Holiday cactus brightens season

Allen D. Owings  |  12/18/2007 9:20:30 PM

Holiday News You Can Use Distributed 12/07/07

Although poinsettias are typically associated with the holidays, another group of plants to consider are the Thanksgiving and Christmas cactuses. LSU AgCenter horticulturist Dr. Allen Owings recommends them for long-term enjoyment.

Christmas cactus is probably the most popular of the holiday cactuses and was a favorite house plant for the season in previous years.

Christmas cactus is known by the scientific name Schlumbergera bridgesi. Thanksgiving cactus is a related species and is sometimes called crab cactus. Its scientific name is Zygocactus truncatus or Schlumbergera truncatus.

Thanksgiving cactus blooms from October to November and has rather flat, glossy green leaves that are distinguished by two prominent teeth (claws) at the growing tip. Flowers are usually scarlet.

Christmas cactus is distinguished from the Thanksgiving cactus by its rounded leaves with blunt tips. Flowers are carmine-red with a purple tinge in the center.

Another holiday cactus that blooms later on in the spring is the Easter cactus. It blooms in March and April and is scientifically classified as either Schlumbergera gaertneri or Rhipsalidopsis gaertneri.

Easter cactus has long, flattened joints, dull green leaves with rounded edges and a few bristles at the growing tips. Flowers are a deep scarlet and star-shaped. Also, they are symmetrical, which distinguishes them from the other two holiday cactuses.

Owings says many hybrids are available that feature different growth habits, foliage characteristics and flower colors not seen in older varieties.

Flowering in most of the holiday cactuses is regulated by day length and temperature. Christmas and Thanksgiving cactuses bloom because of shorter fall days and cool nights. These same conditions cause bract coloration and flowering in poinsettias.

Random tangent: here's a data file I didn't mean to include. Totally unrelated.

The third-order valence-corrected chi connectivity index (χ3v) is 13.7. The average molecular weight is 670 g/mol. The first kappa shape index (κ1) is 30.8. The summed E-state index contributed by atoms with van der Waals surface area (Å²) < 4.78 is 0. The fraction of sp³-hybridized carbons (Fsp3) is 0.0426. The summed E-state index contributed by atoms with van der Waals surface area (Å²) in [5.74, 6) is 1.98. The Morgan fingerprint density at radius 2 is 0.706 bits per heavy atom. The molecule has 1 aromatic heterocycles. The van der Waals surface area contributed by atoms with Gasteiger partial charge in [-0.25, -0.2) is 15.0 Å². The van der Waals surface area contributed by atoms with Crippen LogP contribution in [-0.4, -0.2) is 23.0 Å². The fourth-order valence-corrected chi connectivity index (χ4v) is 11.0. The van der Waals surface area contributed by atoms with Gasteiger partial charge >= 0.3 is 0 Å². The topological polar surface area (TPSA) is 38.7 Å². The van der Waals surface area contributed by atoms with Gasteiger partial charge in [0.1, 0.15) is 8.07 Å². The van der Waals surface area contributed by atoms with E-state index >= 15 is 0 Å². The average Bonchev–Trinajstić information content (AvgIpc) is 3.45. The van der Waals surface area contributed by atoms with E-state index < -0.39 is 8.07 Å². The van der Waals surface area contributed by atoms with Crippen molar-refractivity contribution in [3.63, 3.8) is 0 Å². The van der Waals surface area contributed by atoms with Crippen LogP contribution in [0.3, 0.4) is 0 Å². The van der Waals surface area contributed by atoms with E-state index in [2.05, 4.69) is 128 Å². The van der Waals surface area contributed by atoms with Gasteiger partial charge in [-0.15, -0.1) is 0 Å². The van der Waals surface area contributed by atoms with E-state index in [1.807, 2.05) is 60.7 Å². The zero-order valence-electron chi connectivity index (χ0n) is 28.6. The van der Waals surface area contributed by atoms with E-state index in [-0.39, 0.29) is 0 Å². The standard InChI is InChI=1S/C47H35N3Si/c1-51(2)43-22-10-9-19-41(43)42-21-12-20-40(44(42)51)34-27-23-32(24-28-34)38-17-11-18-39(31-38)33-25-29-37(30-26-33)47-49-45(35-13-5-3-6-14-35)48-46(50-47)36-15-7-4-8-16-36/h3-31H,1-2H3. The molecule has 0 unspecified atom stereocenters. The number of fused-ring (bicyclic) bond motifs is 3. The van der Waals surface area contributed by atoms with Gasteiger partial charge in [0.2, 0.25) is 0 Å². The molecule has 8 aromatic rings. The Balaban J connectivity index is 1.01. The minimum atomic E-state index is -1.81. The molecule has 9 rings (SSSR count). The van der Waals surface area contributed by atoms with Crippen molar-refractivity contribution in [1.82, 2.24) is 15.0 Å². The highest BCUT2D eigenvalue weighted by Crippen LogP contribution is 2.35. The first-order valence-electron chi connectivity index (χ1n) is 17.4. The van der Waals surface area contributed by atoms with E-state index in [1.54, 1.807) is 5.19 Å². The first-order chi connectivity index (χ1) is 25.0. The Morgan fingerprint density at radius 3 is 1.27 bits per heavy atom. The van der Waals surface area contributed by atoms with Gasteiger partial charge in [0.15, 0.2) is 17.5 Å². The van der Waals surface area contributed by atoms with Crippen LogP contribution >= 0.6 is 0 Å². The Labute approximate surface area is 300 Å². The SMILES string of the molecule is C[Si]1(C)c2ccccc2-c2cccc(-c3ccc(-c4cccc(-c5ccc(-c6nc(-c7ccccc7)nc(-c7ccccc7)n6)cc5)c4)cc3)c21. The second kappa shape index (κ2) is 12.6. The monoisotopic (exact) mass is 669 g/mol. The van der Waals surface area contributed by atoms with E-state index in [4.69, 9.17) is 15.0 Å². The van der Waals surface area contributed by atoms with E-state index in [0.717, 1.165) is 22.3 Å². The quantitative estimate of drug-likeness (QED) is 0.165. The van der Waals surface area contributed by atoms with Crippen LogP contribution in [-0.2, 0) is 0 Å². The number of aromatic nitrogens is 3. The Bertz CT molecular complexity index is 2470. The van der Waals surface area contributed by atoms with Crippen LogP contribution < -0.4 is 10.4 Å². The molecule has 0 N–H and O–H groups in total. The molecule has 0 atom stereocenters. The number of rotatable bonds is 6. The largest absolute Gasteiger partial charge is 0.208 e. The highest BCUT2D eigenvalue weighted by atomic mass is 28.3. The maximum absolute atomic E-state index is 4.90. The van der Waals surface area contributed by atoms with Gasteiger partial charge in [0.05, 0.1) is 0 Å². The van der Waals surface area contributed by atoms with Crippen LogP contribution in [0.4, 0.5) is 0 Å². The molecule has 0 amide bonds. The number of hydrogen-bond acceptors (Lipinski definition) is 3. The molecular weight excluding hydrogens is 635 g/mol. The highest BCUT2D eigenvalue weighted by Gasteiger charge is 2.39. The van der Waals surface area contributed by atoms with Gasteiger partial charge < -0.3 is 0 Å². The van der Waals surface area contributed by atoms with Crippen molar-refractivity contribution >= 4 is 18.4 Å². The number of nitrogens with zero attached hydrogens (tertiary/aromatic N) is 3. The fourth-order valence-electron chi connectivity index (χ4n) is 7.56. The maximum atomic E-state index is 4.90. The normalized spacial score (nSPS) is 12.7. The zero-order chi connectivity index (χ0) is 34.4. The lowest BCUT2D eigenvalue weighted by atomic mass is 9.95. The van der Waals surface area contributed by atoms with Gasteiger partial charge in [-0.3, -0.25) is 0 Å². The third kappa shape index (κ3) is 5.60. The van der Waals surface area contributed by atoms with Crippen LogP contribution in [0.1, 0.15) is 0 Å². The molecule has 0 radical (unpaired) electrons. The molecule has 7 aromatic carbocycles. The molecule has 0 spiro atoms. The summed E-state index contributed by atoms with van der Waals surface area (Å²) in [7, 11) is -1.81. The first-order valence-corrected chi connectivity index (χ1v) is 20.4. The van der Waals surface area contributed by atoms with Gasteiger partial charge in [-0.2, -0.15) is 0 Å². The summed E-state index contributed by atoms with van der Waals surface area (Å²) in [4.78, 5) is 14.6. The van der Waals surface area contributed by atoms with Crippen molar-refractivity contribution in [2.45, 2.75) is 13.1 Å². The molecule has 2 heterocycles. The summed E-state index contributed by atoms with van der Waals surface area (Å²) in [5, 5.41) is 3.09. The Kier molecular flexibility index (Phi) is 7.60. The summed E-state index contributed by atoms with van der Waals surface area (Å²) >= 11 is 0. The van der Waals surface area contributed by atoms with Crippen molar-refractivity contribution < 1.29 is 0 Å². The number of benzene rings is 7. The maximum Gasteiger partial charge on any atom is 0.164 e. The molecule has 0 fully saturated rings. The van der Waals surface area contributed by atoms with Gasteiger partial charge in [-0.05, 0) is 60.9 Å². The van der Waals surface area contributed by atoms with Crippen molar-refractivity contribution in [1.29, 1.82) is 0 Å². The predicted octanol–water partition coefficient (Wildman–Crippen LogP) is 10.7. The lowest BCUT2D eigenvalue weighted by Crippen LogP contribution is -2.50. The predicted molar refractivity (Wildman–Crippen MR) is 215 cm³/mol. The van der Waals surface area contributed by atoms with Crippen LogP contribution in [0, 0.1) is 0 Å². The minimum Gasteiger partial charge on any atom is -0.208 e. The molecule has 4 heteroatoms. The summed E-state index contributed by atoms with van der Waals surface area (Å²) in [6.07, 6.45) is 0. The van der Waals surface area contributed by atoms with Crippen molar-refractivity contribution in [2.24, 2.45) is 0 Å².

Thanksgiving cactus sets buds as early as mid-September, with major flowering in October and November. Christmas cactus has bud set by late October or early November with major flowering around Thanksgiving and continuing through early January. Flower buds of Easter cactus develop more slowly and will not appear until late winter or early spring.

After cactuses finish flowering, they produce new vegetative growth. The new growth helps buds develop for the next bloom cycle. Owings advises to water and fertilizer more during this active growth period.

In mid-August, water and fertilize less to harden off the new growth and increase opportunity for bud development in the fall.

Holiday cactus thrives in a well-drained, sterile potting medium that is high in organic matter. Sand may be added to increase the weight of the medium. A soil pH of 5.5-6.2 is optimal for growth. Clay pots are great for cactus because they are porous and allow the soil to dry out somewhat between waterings.

As plants develop new branches and buds, they often become top-heavy and difficult to handle. Use a wide, short pot to assist in balancing out any top-heavy growth that the cactus produces.

Fertilize until flower buds appear. Owings recommends a good soluble fertilizer, such as 20-20-20. Be careful not to overwater. This is a major problem. Maintain temperatures between 70 and 80 degrees for ideal growth. A cactus will tolerate 90-100 degrees, but it will grow slower. Avoid direct sun exposure during the late spring and summer.

For related ornamental plant information, click on the Lawn and Garden link at the LSU AgCenter Web site, www.lsuagcenter.com. Also, contact the county agent in your local parish LSU AgCenter office.

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On the Internet: LSU AgCenter: www.lsuagcenter.com.
Contact: Allen D. Owings (985) 543-4125 or aowings@agcenter.lsu.edu.
Editor: Mark Claesgens (225) 578-2939 or mclaesgens@agcenter.lsu.edu.

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